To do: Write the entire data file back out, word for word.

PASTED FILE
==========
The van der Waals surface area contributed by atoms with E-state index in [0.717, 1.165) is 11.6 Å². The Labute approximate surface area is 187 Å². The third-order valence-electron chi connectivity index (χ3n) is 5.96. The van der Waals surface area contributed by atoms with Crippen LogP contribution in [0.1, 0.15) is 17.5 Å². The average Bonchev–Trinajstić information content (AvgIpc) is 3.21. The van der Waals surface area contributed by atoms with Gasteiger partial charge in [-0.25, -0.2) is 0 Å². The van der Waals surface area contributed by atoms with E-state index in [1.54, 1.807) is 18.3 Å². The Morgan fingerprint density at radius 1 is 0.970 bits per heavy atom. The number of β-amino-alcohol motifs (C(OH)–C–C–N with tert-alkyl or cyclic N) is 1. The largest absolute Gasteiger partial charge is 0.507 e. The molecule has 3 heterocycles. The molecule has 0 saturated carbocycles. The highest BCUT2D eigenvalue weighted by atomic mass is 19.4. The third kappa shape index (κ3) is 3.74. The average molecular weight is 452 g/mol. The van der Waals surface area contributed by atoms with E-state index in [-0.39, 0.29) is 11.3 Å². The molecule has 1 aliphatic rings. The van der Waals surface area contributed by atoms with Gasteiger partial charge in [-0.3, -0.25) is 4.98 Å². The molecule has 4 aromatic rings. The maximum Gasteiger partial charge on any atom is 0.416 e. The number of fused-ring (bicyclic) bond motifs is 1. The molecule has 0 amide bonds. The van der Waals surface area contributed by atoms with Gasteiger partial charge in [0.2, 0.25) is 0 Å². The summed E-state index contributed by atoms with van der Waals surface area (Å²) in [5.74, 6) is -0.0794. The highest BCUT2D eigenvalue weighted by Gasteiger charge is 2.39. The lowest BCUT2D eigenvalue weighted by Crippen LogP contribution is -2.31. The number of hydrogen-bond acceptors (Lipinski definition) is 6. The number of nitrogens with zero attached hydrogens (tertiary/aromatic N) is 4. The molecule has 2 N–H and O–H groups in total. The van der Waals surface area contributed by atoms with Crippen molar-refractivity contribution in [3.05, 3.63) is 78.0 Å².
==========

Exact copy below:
The van der Waals surface area contributed by atoms with E-state index in [0.717, 1.165) is 11.6 Å². The Labute approximate surface area is 187 Å². The third-order valence-electron chi connectivity index (χ3n) is 5.96. The van der Waals surface area contributed by atoms with Crippen LogP contribution in [0.1, 0.15) is 17.5 Å². The average Bonchev–Trinajstić information content (AvgIpc) is 3.21. The van der Waals surface area contributed by atoms with Gasteiger partial charge in [-0.25, -0.2) is 0 Å². The van der Waals surface area contributed by atoms with E-state index in [1.54, 1.807) is 18.3 Å². The Morgan fingerprint density at radius 1 is 0.970 bits per heavy atom. The number of β-amino-alcohol motifs (C(OH)–C–C–N with tert-alkyl or cyclic N) is 1. The largest absolute Gasteiger partial charge is 0.507 e. The molecule has 3 heterocycles. The molecule has 0 saturated carbocycles. The highest BCUT2D eigenvalue weighted by atomic mass is 19.4. The third kappa shape index (κ3) is 3.74. The average molecular weight is 452 g/mol. The van der Waals surface area contributed by atoms with E-state index in [-0.39, 0.29) is 11.3 Å². The molecule has 1 aliphatic rings. The van der Waals surface area contributed by atoms with Gasteiger partial charge in [-0.3, -0.25) is 4.98 Å². The molecule has 4 aromatic rings. The maximum Gasteiger partial charge on any atom is 0.416 e. The number of fused-ring (bicyclic) bond motifs is 1. The molecule has 0 amide bonds. The van der Waals surface area contributed by atoms with Gasteiger partial charge in [0.2, 0.25) is 0 Å². The summed E-state index contributed by atoms with van der Waals surface area (Å²) in [5.74, 6) is -0.0794. The highest BCUT2D eigenvalue weighted by Gasteiger charge is 2.39. The lowest BCUT2D eigenvalue weighted by Crippen LogP contribution is -2.31. The number of hydrogen-bond acceptors (Lipinski definition) is 6. The number of nitrogens with zero attached hydrogens (tertiary/aromatic N) is 4. The molecule has 2 N–H and O–H groups in total. The van der Waals surface area contributed by atoms with Crippen molar-refractivity contribution in [3.05, 3.63) is 78.0 Å².